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Plattsburgh police rescue man from river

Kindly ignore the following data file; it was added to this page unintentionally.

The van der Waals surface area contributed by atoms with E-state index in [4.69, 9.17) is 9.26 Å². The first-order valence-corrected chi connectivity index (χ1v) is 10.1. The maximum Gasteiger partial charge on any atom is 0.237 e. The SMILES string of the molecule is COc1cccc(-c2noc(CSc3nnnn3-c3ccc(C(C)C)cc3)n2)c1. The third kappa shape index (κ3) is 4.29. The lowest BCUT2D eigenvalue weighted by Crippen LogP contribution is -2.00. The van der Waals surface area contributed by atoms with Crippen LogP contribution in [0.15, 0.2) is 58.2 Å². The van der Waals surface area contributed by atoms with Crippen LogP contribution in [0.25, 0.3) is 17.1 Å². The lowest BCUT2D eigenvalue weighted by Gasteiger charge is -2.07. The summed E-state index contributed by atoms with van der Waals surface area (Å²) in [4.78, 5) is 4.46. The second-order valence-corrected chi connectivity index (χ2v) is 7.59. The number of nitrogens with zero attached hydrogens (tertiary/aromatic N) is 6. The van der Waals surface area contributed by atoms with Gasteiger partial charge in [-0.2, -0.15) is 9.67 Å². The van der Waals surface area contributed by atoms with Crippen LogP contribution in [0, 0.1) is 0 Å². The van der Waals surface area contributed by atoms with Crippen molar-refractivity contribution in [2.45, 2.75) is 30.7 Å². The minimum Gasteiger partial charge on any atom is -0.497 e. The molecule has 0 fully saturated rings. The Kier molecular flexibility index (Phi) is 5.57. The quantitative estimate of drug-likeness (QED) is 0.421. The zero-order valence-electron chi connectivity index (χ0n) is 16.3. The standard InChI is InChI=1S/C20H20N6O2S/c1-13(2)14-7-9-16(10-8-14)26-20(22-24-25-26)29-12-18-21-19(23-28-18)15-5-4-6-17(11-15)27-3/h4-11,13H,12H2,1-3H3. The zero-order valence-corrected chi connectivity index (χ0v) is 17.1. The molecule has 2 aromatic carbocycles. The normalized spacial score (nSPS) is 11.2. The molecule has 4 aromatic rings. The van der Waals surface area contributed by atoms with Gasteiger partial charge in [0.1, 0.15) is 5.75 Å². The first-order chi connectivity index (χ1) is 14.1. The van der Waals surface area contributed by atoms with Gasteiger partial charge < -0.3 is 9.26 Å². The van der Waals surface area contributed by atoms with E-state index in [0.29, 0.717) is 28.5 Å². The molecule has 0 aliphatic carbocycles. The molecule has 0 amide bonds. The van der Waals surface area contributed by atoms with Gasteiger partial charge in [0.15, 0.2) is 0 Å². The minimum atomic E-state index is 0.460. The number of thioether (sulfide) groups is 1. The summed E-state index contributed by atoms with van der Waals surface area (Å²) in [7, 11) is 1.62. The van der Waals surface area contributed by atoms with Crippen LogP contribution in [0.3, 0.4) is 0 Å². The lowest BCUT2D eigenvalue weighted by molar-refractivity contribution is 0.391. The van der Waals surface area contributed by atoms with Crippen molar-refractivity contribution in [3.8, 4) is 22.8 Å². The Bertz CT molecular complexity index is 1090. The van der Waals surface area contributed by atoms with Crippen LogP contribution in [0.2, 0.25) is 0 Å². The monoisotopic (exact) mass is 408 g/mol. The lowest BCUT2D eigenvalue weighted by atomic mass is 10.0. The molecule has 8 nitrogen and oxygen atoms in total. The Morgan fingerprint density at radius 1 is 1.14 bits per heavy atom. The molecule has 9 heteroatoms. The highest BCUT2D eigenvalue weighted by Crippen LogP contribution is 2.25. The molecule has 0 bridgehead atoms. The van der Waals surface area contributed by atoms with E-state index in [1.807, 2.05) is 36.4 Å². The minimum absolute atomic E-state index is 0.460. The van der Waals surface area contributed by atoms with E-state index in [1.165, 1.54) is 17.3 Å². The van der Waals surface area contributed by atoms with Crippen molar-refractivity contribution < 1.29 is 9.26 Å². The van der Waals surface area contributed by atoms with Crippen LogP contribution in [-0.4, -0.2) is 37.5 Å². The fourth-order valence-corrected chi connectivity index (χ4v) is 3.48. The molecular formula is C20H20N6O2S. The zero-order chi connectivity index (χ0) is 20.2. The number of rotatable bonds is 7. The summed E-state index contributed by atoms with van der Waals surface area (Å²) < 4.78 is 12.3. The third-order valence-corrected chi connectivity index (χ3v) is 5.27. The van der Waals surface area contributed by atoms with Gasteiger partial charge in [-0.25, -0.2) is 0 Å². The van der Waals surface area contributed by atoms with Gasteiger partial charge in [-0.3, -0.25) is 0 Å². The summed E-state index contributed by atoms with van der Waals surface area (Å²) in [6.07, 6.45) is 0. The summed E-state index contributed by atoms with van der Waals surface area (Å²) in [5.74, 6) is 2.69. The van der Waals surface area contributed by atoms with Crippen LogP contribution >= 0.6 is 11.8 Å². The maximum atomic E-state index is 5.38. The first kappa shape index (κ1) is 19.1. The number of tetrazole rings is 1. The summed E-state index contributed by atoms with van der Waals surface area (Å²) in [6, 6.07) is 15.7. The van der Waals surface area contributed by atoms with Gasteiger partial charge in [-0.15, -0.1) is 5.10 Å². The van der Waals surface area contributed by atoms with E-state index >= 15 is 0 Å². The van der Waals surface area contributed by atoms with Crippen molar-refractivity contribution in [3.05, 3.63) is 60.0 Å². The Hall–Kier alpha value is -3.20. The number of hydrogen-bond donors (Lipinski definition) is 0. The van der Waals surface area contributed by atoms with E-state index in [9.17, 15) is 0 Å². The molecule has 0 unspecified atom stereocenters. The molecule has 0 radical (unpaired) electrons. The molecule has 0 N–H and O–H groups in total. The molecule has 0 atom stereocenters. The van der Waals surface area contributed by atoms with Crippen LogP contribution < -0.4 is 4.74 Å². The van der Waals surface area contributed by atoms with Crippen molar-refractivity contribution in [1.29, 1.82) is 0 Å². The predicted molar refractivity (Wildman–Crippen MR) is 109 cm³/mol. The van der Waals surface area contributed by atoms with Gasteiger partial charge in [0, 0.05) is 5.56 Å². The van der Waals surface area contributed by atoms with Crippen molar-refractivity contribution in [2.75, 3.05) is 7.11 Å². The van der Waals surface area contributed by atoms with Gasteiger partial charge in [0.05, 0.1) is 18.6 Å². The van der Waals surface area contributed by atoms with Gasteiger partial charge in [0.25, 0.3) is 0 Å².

pPLATTSBURGH — A potentially terrible situation turned out well as Plattsburgh City Police were able to help rescue a man struggling in the Saranac River last Sunday morning./pp“I’m glad it turned out that way. It could have been real bad,” City Police Cpl. Darin Perrotte said./pbWas holding on/bpPolice received a call at 9:04 a.m. about an overturned kayak in the river just east of the Richard Perry Bridge on South Catherine Street./ppThey were told that a man had fallen out of the canoe and was holding onto the overturned vessel./ppPerrotte and other officers responded quickly, knowing that at this time of year with high and rapidly flowing water, the river can be treacherous for those navigating it on kayaks, canoes or inner tubes./pb“Caught a glimpse”/bp“I went down around the bend from our station (Pine Street) and I saw the kayak and no one was in it, and I thought, ‘Oh no,” Perrotte said./pp“Then I caught a glimpse of his yellow life jacket, and I heard him say something about having trouble breathing.”/ppPerrotte scrambled down the steep embankment and was able to grab onto 77-year-old James Hart./ppPerrotte was able to pull Hart up the embankment, where he sat to catch his breath./pp“He told me that he thinks he hit a rock, and that knocked him out of the canoe,” Perrotte said./pp“He tried to hold on, but he couldn’t get to shore.”/pbNorthern Forest paddlers/bpHart, as it turns out, was with a party of three other kayakers in the midst of navigating the more-than-700-mile water trail known as the Northern Forest Canoe Trail./ppThe trail stretches from Old Forge in the heart of the Adirondacks to Fort Kent, Maine, on the Canadian border./ppThe trail consists of 23 rivers and streams, 59 lakes and ponds, 45 communities, and 65 portages covering more than 70 miles./ppAbout 147 miles of the trail, considered the Appalachian Trail of the waterways, travel through the Adirondacks./ppHart and his companions, all in their 50s, are all seasoned kayak travelers and were well prepared with supplies./pb“In incredible shape”/bpCity Fire Department emergency medical technicians checked Hart, but he seemed fine other than a few bumps and bruises, Perrotte said./pp“He was in incredible shape for his age,” he said. “He was shaken up a little bit, but I think anyone else would have really been shaken up.”/ppPolice were able to snag Hart’s boat out of the river and retrieve his supplies, which included dry clothes in a dry bag./ppHe changed clothes and enjoyed a cup of hot coffee with his rescuers as he waited for his wife to arrive from Gouverneur to pick him up./pb“Glad he was OK”/bpHis traveling partners eventually continued on their way across Lake Champlain, paddling toward Maine with their July 3 finish date in mind./pp“He (Hart) told me that he was only going to do part of the trip,” Perrotte said./ppA veteran officer, Perrotte has seen river rescues go worse in the past./pp“There was really nothing heroic on my part,” he said. “I just helped him out, and I’m glad he was OK. It turned out to be a nice story.”/p


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